Female technologist working at desk, woman in tech

Article by Sarah Norford-Jones, Co-Founder & Chief Marketing Officer, YEO Messaging

When I first started working in tech, it was a bit of a culture shock. My career started at an Ad agency where all the people at the top tended to be men, but I was not the only girl in the room.

When I started YEO Messaging in 2017, it was my first time to take a seat at the Tech Industry table, where I found I was the only female there. The tech industry’s female representation has increased massively, even in the short five years I have been part of it, but the scarcity of female representatives was amplified tenfold in the cybersecurity world that YEO is part of. It was intimidating, and at times frustrating, but I quickly realized that there were some serious advantages to being a minority in this male-dominated field.

For one, I found that I was able to stand out more easily. In a room full of men, my voice was always going to be heard a bit louder, and that gave me an opportunity to make an impression. And trust me, in tech, making a good impression is key to career success.

But beyond that, I also found that being a woman in tech gave me a unique perspective. I was able to see things from a different angle, and offer a fresh take on problems and solutions. In a field that is constantly changing and evolving, having a diversity of perspectives is invaluable. I read a great book called Invisible Women by Caroline Criado Perez which explains this point very clearly:

“The male default is the standard against which we measure all other data. And when something falls outside that male default, it becomes invisible. The result is a world that is not designed for women.”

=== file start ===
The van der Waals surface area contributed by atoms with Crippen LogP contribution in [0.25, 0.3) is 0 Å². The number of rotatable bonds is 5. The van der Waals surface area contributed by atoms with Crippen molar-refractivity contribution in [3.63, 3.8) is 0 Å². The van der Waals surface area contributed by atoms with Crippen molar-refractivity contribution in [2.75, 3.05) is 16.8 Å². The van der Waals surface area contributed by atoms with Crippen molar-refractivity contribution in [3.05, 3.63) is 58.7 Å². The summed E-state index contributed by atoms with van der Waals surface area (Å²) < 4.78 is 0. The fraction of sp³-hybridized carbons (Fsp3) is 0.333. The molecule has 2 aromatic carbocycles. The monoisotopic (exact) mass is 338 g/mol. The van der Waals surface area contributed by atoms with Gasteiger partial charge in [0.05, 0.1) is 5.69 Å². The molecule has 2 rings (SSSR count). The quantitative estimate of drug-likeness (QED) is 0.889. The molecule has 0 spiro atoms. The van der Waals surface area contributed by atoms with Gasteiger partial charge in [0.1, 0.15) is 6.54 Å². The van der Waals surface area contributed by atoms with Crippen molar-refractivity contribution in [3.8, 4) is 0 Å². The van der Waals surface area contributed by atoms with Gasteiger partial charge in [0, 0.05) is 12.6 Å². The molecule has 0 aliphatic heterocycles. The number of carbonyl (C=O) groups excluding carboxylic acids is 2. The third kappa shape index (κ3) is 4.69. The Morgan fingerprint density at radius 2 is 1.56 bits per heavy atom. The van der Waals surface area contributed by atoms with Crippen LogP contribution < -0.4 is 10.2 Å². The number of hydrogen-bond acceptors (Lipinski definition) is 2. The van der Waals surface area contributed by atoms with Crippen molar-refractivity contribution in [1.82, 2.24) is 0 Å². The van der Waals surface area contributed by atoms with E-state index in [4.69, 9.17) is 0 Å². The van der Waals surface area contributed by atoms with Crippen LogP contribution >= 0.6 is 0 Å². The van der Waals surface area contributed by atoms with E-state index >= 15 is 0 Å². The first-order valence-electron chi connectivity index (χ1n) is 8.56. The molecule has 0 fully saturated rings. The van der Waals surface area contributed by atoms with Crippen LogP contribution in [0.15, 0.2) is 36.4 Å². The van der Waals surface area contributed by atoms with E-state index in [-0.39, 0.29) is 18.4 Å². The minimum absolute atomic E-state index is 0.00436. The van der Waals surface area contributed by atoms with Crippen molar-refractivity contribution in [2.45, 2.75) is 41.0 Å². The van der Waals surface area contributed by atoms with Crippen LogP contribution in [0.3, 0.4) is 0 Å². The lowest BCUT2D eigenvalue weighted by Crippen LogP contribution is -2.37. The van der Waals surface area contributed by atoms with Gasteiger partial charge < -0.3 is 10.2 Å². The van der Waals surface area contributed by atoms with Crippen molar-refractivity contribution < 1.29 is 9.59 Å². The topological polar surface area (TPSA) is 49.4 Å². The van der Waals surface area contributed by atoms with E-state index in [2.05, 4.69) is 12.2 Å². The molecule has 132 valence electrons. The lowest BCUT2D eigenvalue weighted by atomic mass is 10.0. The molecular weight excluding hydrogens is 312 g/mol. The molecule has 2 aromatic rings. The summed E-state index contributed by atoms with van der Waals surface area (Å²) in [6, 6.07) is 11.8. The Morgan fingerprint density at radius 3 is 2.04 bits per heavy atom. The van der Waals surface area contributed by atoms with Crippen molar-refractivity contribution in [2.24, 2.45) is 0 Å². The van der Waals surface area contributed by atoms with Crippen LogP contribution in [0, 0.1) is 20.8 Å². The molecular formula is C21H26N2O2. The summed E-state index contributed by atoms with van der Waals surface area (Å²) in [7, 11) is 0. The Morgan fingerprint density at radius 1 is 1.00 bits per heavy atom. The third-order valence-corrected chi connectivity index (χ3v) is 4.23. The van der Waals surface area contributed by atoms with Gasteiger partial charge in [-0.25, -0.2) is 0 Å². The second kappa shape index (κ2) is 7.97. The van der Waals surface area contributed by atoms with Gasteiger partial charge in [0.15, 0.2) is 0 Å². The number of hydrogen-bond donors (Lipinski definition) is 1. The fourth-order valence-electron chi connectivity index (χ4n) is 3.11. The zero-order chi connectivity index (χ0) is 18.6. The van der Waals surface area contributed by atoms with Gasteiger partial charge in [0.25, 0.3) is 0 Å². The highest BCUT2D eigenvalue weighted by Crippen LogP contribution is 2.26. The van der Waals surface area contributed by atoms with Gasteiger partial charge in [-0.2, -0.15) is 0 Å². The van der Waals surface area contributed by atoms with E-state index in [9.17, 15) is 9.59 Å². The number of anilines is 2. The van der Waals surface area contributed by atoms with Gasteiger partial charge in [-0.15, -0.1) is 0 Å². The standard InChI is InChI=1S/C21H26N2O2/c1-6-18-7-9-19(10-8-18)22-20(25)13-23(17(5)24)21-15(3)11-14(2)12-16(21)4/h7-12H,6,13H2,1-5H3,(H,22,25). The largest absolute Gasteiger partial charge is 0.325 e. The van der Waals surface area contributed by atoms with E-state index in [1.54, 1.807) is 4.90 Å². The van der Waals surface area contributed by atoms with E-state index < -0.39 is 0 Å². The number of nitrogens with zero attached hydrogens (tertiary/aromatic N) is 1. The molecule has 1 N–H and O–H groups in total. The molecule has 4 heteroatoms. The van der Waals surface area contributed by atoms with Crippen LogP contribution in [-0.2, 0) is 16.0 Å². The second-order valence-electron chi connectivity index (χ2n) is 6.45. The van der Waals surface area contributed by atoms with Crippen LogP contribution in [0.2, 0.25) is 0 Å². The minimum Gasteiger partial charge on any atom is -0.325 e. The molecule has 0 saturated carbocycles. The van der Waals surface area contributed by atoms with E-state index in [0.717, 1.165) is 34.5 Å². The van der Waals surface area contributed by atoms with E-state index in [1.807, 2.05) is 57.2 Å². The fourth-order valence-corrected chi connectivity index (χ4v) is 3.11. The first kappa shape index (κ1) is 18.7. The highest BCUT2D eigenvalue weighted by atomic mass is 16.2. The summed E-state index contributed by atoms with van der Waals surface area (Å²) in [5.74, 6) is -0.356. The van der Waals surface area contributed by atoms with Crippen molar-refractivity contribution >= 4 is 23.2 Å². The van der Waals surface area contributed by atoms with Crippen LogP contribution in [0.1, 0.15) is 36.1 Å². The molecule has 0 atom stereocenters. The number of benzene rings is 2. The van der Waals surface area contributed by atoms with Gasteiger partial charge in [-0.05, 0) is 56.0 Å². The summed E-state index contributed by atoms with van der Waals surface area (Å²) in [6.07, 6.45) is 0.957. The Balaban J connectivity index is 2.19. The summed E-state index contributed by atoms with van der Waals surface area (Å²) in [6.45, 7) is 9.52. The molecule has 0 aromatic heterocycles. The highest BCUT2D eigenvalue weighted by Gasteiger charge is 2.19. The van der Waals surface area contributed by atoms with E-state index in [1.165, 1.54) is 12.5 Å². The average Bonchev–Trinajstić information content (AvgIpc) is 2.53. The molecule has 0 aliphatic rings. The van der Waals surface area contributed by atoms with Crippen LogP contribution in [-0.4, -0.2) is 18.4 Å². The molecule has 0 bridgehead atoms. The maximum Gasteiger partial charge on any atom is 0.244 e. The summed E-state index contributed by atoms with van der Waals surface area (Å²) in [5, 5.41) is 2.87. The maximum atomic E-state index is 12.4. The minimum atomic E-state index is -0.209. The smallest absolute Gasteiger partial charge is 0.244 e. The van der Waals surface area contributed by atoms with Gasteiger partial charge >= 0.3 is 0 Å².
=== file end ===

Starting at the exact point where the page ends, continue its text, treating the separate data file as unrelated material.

In other words, because the tech industry has been designed with men in mind, there are often blind spots when it comes to addressing the needs of women. I use being a woman to my advantage and am able to see these blind spots and address them.

I have also found throughout my career that women are more intuitive, nurturing and have this incredible super power of being able to read people and situations far better than our male counterparts. We are able to build relationships easier and faster which is extremely important in the business world. Women have been told they are too emotional in business settings, but I believe this is our secret superpower. We are able to connect with people on a deeper level, and that connection allows us to build trust. And in the world of tech and cybersecurity, trust is everything.

Being a female founder in tech, I have had to learn to let go of my limiting beliefs: ‘I’m too emotional’, ‘I’m not technical enough’, ‘I’m only here because of the tick in the diversity box’  or the worse ‘I’m not good enough’. I have learned how to replace them with the understanding that being a woman in this industry gives you an incredible edge.

So, if you’re a woman considering a career in tech, don’t be discouraged by the odds. Embrace your status as a minority, and use it to your advantage. You may just find that you have a secret superpower.

About the author

Sarah is an experienced tech marketing leader with 12+ years experience in Marketing and Advertising. Sarah is Co-Founder and Chief Marketing Officer of YEO Messaging – a private messaging solution and the only messaging app that delivers messages to a human and not just a device using patented continuous facial recognition. YEO is Sarah’s second startup, the first being a creative boutique agency focussed on communications, branding and visual storytelling for startups and scaleups. She now consults other tech startups and scaleups on their brand, marketing and comms.